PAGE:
When it comes to using commercial patterns, it is important to remember they are drafted based on a bust that is a B-cup size. Since these companies must market their patterns to the majority of consumers, and the B-cup is the most common size, this makes good sense. But, certainly not all women have a B-sized bustline, which means the commercial pattern must be adjusted before any fabric is cut. Learning how to make this adjustment can make all the difference in constructing garments that not only mimic ready-to-wear, but in fact surpass boutique pieces. Why? Because your handmade garment will fit you perfectly.
Let's go step-by-step through the process of a full bust adjustment!
Full bust adjustments can be done in a variety of ways. Most depend on the position or type of on the bodice pattern or if no darts exist at all. Since side bust darts are the most typical way garments are shaped to conform to the contours of the breasts the method taught here is based on this and is the easiest adjustment to make. Learning how to modify these darts is an important technique every garment sewer should know.
Not only for general fitting purposes, but since many original designs are based on basic slopers which contain the side bust dart, adjusting the fit of this dart must be done first before any other design changes are made.
Full bust measurement + high bust measurement
The process of adjusting for a fuller bust begins by measuring your bustline in two ways. First measure the fullest part of your bust. This is the typical measurement you use to determine pattern sizing. Now measure your high bust. This is the circumference measurement just under your armpits and just above your bustline. Note the difference of these two measurements as it will determine your new pattern cup size and the amount that needs to be added to the pattern:
● Around 2": B cup
● Around 3": C cup
● Around 4": D cup
● Around 5": DD cup
Next, gather the following supplies:
● The bodice front pattern with a side bust dart
● A sharp pencil for marking the pattern
● A ruler
● Clear tape
● Scissors for paper cutting
Here are the steps for the FBA:
1. Select the pattern size based on the high bust measurement and use the bodice piece based on that size. Using this measurement to dictate size instead of the full bust measurement will ensure the shoulders and waist fit better.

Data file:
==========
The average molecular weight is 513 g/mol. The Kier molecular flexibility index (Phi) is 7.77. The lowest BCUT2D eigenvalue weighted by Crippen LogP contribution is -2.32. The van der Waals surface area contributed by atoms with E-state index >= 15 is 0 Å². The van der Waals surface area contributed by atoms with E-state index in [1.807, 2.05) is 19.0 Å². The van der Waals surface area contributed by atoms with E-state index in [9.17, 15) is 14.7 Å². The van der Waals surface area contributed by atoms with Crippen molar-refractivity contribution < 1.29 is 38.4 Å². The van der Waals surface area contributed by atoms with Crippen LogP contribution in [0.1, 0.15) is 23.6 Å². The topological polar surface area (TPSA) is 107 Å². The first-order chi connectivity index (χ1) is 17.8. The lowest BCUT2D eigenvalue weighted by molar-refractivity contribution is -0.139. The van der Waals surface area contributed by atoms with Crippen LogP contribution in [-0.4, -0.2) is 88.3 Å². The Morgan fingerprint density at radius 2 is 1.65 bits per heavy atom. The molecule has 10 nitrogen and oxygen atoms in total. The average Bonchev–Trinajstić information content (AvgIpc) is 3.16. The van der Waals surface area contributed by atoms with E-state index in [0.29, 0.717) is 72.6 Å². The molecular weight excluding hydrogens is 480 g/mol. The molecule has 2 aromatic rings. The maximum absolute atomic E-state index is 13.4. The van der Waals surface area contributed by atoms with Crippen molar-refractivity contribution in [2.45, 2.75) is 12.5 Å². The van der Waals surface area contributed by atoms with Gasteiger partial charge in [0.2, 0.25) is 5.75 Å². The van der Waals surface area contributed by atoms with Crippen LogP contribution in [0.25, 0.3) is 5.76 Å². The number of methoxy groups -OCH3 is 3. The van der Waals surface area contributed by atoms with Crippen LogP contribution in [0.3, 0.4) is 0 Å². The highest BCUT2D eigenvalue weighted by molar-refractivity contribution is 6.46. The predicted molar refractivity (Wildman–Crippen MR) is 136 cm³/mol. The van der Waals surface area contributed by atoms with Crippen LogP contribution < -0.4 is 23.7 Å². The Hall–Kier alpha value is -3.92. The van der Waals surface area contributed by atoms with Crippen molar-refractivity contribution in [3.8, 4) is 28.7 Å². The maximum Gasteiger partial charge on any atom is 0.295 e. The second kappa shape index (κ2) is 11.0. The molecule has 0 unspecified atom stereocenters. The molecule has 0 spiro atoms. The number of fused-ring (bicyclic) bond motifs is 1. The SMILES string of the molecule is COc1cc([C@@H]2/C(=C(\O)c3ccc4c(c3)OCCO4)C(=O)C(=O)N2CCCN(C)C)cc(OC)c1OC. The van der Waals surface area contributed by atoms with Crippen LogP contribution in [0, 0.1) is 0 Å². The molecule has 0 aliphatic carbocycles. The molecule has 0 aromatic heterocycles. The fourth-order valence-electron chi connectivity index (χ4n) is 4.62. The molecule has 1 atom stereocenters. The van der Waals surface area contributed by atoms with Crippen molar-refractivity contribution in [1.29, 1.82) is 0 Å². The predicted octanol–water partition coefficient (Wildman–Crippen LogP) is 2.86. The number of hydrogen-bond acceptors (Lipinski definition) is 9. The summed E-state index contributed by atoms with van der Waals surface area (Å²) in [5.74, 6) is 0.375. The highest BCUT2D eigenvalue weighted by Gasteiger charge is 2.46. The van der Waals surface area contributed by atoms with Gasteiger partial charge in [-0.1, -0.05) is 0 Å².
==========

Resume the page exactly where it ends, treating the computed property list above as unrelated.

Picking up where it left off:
2. Hold up the pattern to your body lining up the center front and shoulder seam. Make sure it is positioned as accurately as possible to your body. Now mark a dot to indicate your bust point.
3. Draw three lines on the pattern:
● From the bust point down to the waist, or hem, that is parallel to the center front grainline.
● From the bust point to the side seam perpendicular to the center front grainline.
● From the bust point to the center of the armhole curve.
4. Using the marked lines as your guide, cut the vertical line starting from the waist, or hem, up to the bust point, pivot and continue cutting to the armhole stopping just short enough to make a small hinge. Next, starting at the side seam cut to the bust point, again stopping short to leave a hinge at the bust point. Lastly, because when the new darts are formed the waist or hemline will be skewed, cut a horizontal line from the center front to the vertical line.
5. Using the following chart as your guide separate the vertical lines by the amounts detailed below:
● For a C cup, separate the lines by ½"
● For a D cup, by ¾"
● For a DD cup, by 1"
● For a E cup, 1 ¼"
6. As you separate the vertical lines new dart formations are created at the side and armhole. Place paper under these openings and tape in place. Also tape the bottom portion of the center front piece to align with the new waist or hemline.
7. Next, draw in the new side bust dart, or the FBA. Mark a line from the bust point (the one that never moved) to the side seam so it is perpendicular to the center front grainline. Measure 1 to 1 /2” (less for small adjustments, more for larger adjustments) from the bust point towards the side seam to mark the new dart’s apex. Now measure the distance at the widest point of the opening that was created where the side cut was made and use that to determine the width of the new dart. Using that measurement draw in the bottom dart leg.
8. Lastly, true up the side seam. Fold the line of the bottom dart leg up to the top leg and crease in place. While holding the dart in place and using a thumbtack or pin, poke a line that will serve as the new side seam cutting line. The pattern is now ready to use.
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What's your most common fit problem when working with commercial patterns?